"What is to be the consequence, in case the Congress shall misconstrue this part [the necessary and proper clause] of the Constitution and exercise powers not warranted by its true meaning, I answer the same as if they should misconstrue or enlarge any other power vested in them ... the success of the usurpation will depend on the executive and judiciary departments, which are to expound and give effect to the legislative acts; and in a last resort a remedy must be obtained from the people, who can by the elections of more faithful representatives, annul the acts of the usurpers."
--James Madison, Federalist No. 44, 1788
Dear Mr. Madison:
I greatly appreciate all you tried to do for us in the founding of our nation. But in specific reference to your words above, I have some complaints.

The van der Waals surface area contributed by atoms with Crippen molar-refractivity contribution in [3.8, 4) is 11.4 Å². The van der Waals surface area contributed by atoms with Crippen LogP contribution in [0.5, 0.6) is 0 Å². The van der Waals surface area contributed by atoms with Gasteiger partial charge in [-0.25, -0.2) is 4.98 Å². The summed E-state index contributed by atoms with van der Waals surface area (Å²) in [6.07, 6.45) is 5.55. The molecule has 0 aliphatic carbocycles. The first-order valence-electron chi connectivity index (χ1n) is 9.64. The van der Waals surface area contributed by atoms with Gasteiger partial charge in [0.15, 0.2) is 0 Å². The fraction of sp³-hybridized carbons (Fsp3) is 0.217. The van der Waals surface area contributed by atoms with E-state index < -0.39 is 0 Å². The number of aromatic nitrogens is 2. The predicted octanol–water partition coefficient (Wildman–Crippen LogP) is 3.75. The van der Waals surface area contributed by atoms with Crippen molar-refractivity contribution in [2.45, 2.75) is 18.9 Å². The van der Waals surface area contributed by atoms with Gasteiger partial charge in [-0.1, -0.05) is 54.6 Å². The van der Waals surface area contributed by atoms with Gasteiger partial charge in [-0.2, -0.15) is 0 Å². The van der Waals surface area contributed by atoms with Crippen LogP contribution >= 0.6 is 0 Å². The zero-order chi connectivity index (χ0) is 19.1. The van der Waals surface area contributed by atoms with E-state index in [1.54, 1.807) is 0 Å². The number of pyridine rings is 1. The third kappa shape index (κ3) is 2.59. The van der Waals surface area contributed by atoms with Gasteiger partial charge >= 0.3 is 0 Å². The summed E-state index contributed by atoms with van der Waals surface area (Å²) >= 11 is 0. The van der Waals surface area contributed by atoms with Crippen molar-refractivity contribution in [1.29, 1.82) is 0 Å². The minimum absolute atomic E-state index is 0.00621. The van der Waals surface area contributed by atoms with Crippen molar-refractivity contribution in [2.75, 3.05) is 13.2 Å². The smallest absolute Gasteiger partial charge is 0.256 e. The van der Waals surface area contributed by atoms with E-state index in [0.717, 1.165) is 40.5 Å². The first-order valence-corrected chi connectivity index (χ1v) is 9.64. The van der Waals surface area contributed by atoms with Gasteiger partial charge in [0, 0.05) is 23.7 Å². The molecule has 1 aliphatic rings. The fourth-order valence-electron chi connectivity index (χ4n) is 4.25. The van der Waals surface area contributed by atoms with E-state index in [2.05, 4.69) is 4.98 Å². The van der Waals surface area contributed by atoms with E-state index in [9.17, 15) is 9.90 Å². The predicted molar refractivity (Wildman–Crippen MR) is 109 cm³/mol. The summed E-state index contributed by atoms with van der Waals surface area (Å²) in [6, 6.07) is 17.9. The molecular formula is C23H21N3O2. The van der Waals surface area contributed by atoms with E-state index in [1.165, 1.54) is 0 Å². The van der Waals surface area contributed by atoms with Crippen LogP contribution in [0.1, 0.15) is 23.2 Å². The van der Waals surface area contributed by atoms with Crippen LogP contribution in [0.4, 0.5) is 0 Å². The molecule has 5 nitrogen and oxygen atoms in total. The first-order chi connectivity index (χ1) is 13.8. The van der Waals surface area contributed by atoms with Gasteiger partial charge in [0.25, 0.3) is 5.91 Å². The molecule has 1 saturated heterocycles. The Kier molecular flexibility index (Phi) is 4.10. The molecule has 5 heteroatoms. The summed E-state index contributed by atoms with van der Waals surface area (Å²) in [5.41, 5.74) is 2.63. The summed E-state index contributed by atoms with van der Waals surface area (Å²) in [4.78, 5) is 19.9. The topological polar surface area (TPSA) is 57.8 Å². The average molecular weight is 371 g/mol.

You placed some hope in the executive and judiciary departments to check Congress in attempts to usurp their powers. But you must have suspected that this remedy would not always be successful, because, in the end, you rely on the people and elections to “annul the acts of the usurpers.”
But what if elections become vast, expensive marketing operations? What if many of those who might protect liberty simply cannot afford the expense of marketing themselves?
What if the people become lazy and indifferent? What if by a self-imposed ignorance they lack that ability to recognize of understand cases of misconstruing the Constitution?
What if the people become addicted to the largess that can be provided to them (for a time, at least) by the very usurpations that you fear? What, my dear sir, if they become the very way they are in the Year of Our Lord 2012?
On further review, sir, I withdraw my complaints. We cannot rightly expect you to overcome our rampant stupidity.
I am humbly yours,
Kent B. True